Whole Counsel Theology

Monday, December 26, 2005

The Lord's Supper

At a recent worship service, our church took the Lord's Supper, also known as Communion in some traditions. My family (mother, step-dad, and brother) were in town and we went to the service together.

When the time came for the Lord's Supper to be taken, I noticed that Mark (my brother) let the cup pass as well as the tray of the wafers, without taking any of the elements. I later asked him about it, and I expected a response having something to do with Catholic teaching (he has joined the Catholic church, but that is not my point here). What I heard from him instead surprised me.

He mentioned that the entire process seemed very disrespectful, that the ceremony, which should have been one of reflection and worship was very poorly handled. He said that it seemed rushed, and that instead of taking the bread and juice/wine, he spent time in prayer because he was angered by it, and was asking forgiveness for feeling that way.

That response surprised me; here I was, expecting some comment about transubstantiation or something. I was wrong, and pleasantly surprised.

I had not stopped to think about how it was handled, though I should have. I was thinking about the cross of Christ and His shedding of blood, but when I began to go over exactly what was said and how much Scripture was NOT used in our observance, I found that I agreed with my brother. This in and of itself was pretty amazing. :)

So, what does the Bible have to say about the Lord's Supper, and what SHOULD our attitude be relating to it? I can think of two distinct passages; the first is Luke 22:19-20. There are other accounts in the other Gospels which essentially say the same thing; I have chosen the Luke passage to address. The other distinct passage is Paul's writing about it over in 1 Corinthians 11:23-31. I'll deal with each in turn, and oh yes, in this blog, I'll always be quoting from the Holman Christian Standard Bible version of Scripture unless I note otherwise, and probably pasting the text from E-Sword (see the link on the right).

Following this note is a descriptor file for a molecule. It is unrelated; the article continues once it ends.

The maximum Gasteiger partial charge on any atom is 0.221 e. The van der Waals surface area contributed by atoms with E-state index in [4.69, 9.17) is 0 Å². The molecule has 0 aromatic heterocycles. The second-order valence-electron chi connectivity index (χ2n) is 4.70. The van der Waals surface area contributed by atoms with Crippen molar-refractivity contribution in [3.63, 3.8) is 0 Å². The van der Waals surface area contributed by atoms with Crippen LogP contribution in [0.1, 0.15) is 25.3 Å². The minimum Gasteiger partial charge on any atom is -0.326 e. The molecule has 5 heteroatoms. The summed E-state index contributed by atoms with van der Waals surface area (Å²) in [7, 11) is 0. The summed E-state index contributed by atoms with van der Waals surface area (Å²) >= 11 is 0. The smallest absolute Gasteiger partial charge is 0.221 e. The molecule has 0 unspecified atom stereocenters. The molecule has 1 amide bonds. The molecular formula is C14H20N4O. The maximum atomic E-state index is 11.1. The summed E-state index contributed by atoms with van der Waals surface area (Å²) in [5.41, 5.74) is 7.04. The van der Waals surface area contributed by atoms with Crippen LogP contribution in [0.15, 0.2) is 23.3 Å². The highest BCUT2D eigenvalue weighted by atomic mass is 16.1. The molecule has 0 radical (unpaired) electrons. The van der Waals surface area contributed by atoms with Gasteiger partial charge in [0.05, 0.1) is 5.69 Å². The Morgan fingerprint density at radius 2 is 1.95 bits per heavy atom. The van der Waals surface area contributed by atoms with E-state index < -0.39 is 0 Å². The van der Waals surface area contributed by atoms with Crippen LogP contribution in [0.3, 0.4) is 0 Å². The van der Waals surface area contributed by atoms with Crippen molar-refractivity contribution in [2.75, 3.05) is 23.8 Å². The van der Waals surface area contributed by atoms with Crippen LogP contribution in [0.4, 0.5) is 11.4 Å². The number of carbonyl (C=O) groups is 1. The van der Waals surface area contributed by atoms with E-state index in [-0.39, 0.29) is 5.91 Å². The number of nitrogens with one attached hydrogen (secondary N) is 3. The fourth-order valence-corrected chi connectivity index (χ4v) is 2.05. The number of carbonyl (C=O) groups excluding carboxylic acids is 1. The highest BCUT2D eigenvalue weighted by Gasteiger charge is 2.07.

Luke 22:19 And He took bread, gave thanks, broke it, gave it to them, and said, "This is My body, which is given for you. Do this in remembrance of Me."
Luke 22:20 In the same way He also took the cup after supper and said, "This cup is the new covenant established by My blood; it is shed for you.
OK, here we have the verses that established the practice of taking the Lord's Supper, also called an ordinance (an ordinance is a special event that Jesus established to be continued by the church; baptism would be another ordinance). This is not the only place where it is recorded; John mentions it in chapter 13 of his Gospel, Matthew in chapter 26 of his, and Mark in chapter 14 of his Gospel. It's a rare thing when all four Gospel writers address the same thing (often 2 or three will address a particular event, but not often do all four write about that event); this is definitely a powerful, meaningful event that captured the attention of them all. It is worthy of our study, so that when we are working to be obedient to this practice, we do it properly.

With that in mind, I'd like to speak about the issue of transubstantiation a little. If you hit the link above for it, you'll find its definition. The basics of it are that, according to the doctrine, the bread and wine/juice literally become Christ's flesh and blood when people partake of them, after they are consecrated as part of a ceremony.

How do some churches (such as the Roman Catholic Church) get a belief such as this? A lot of it comes from Jesus's words above, and in a few other passages (such as John 6). The problem with that is that it ignores the issue of the metaphor that Jesus is using. After all, Jesus says "This is My body," doesn't He? Therefore, it must be that this REALLY IS His body...right?

Well, the answer is no. Part of the reason can be found in John's Gospel. Let's grab some of that here. Remember, we must consult the whole counsel of God when dealing with matters like this: